According to a copy of iFunny’s 100-page Moderation Guidelines that BuzzFeed News obtained, moderators should remove posts that dox users, as well as GIFs that could trigger seizures.

"Memes and jokes about gay or LGBT issues are fine,” the handbook reads. “Memes and images that show disabled people are fine if they use text or meme format to make a joke.” Any post including “The N-Word" is to be removed. Posts that call for political violence, as well as neo-Nazi propaganda, are not. Instead, the handbook directs moderators to report them to the ANB.

“Users are free to use political symbols in their jokes and memes, for example: soviet hammer and sickle, photos of Hitler, swastikas, donkeys and elephants, rainbow flag, etc.,” the handbook reads. “The spelling of the word ‘nigga’ is like saying bro, and too many people use it to police it.”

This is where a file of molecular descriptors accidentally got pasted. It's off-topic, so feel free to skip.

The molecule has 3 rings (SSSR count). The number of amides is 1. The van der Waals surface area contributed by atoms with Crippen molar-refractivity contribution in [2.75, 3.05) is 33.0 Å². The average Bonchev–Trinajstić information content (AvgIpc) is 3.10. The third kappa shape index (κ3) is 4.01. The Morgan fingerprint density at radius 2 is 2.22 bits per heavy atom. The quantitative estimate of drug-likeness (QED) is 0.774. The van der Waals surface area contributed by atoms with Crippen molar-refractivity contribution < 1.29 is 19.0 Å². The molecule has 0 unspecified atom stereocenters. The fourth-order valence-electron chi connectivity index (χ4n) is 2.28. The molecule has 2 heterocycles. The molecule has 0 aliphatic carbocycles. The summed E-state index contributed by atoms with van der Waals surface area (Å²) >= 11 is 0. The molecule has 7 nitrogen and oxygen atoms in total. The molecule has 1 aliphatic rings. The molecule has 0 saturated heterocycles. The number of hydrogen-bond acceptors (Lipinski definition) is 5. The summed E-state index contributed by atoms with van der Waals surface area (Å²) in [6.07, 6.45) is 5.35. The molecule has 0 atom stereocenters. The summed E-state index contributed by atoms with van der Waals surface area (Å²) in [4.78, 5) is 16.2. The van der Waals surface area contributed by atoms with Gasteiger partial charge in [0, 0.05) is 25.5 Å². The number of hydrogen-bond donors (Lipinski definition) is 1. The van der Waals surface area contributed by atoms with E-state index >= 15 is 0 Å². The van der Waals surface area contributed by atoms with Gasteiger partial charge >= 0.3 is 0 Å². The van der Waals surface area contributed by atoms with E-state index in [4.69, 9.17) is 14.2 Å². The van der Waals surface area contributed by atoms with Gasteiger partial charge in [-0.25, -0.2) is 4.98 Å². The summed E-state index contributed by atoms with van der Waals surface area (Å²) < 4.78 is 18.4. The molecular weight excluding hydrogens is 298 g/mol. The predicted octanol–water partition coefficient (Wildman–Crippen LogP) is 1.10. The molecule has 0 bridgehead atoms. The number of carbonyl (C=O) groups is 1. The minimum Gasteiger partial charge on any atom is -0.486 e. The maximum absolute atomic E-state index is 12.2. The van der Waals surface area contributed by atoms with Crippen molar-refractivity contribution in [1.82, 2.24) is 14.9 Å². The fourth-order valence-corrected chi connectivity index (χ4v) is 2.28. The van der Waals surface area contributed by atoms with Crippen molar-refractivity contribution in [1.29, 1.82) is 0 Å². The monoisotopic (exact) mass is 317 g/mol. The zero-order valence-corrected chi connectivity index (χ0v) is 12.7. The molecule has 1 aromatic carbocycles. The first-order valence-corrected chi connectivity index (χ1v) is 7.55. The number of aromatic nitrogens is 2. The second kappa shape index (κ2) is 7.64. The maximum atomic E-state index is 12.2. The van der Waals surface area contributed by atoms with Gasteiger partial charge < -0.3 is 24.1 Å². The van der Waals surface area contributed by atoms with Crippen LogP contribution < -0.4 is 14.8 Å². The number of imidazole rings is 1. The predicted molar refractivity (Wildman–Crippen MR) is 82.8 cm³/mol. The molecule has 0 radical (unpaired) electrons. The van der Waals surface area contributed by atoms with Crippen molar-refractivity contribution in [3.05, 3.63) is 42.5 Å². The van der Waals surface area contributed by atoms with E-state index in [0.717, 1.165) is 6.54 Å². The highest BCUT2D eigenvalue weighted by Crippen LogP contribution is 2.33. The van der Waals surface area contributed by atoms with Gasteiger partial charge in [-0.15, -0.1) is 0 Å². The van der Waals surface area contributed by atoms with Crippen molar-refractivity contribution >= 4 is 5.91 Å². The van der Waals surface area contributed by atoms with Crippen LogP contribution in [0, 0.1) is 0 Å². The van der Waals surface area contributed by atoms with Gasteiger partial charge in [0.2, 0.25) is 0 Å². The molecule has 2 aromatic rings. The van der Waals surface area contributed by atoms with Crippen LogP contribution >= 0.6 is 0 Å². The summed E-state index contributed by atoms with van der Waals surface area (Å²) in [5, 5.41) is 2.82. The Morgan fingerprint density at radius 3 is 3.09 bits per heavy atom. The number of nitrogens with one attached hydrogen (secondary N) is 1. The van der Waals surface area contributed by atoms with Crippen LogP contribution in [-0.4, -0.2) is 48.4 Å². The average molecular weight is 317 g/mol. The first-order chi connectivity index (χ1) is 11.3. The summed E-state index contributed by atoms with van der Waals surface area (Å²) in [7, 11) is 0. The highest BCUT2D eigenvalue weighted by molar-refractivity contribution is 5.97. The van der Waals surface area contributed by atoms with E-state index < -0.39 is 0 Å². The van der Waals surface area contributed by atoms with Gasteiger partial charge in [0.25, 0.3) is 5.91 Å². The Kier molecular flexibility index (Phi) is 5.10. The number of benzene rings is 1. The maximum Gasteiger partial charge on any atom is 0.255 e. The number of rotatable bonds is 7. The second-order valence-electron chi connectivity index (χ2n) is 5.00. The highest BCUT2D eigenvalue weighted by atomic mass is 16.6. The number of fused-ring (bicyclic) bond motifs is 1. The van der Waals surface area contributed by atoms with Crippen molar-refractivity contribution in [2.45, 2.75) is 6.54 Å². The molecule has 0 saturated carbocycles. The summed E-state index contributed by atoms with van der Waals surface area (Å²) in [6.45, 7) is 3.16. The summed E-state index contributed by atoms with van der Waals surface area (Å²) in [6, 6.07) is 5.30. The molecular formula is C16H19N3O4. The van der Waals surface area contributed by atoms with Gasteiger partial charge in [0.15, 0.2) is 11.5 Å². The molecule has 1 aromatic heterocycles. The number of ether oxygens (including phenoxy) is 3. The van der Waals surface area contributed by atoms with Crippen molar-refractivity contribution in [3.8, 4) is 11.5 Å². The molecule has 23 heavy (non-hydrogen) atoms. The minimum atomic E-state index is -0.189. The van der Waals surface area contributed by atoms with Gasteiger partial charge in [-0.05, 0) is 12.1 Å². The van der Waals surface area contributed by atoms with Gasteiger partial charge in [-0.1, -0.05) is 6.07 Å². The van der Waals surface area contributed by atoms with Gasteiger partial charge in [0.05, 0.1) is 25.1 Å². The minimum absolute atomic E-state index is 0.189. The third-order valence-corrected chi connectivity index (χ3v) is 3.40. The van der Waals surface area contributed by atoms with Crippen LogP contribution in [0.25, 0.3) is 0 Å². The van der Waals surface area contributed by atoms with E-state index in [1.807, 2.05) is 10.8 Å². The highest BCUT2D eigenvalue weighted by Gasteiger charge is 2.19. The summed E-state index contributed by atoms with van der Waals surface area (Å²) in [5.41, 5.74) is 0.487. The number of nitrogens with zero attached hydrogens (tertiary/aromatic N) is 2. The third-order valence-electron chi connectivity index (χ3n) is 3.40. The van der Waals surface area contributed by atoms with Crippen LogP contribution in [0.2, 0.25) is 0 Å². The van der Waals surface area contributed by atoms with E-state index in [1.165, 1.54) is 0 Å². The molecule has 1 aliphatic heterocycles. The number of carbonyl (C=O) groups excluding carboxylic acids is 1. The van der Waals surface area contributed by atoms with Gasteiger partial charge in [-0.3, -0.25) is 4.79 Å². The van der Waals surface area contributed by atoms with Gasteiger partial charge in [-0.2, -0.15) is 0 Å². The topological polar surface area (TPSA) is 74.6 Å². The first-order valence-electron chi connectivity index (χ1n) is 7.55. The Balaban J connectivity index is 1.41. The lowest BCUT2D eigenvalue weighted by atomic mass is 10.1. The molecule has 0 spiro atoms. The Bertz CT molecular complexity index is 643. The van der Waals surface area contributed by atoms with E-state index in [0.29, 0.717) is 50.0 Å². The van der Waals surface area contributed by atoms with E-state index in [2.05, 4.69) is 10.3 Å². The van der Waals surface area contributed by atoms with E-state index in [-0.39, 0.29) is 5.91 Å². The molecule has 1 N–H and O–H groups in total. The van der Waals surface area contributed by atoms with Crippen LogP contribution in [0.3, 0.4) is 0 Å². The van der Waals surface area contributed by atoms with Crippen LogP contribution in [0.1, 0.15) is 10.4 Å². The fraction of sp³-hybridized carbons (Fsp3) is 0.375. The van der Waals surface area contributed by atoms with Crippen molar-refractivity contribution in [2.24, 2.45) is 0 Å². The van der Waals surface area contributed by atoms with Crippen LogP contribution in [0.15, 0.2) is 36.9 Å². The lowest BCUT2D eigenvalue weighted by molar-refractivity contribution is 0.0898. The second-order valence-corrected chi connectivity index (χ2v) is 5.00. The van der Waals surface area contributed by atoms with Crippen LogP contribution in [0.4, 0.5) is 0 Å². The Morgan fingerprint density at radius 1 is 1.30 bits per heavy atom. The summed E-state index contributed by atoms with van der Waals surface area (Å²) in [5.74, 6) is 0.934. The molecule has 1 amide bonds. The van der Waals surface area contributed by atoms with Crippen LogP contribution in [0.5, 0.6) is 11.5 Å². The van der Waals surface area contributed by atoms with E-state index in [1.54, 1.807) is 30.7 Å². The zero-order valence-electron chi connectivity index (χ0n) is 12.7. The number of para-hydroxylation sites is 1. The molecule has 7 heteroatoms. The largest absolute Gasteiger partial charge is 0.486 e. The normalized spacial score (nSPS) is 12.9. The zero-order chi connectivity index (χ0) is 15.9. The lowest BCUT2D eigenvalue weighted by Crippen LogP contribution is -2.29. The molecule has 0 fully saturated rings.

“Nazis can only get a one-day/one-week time out from posting the N-word or personal info,” the moderator said. “Accounts such as these are never deactivated or removed.”

Users who are banned for harassment or extremism are able to continue influencing the site via Discord servers. They coordinate with those still on the site, leading the conversation and having them repost memes. It was in one of these servers that Olsen allegedly threatened to kill federal agents earlier this month.

An iFunny user named Gamermunchies420 invited BuzzFeed News into a 400-person Discord server run by a banned iFunny poster who goes by Boson. The Discord server’s chatlogs only go as far back as last week. The oldest message reads, “All channels have been cleared! Thank you for visiting federal agents, nothing to see here.”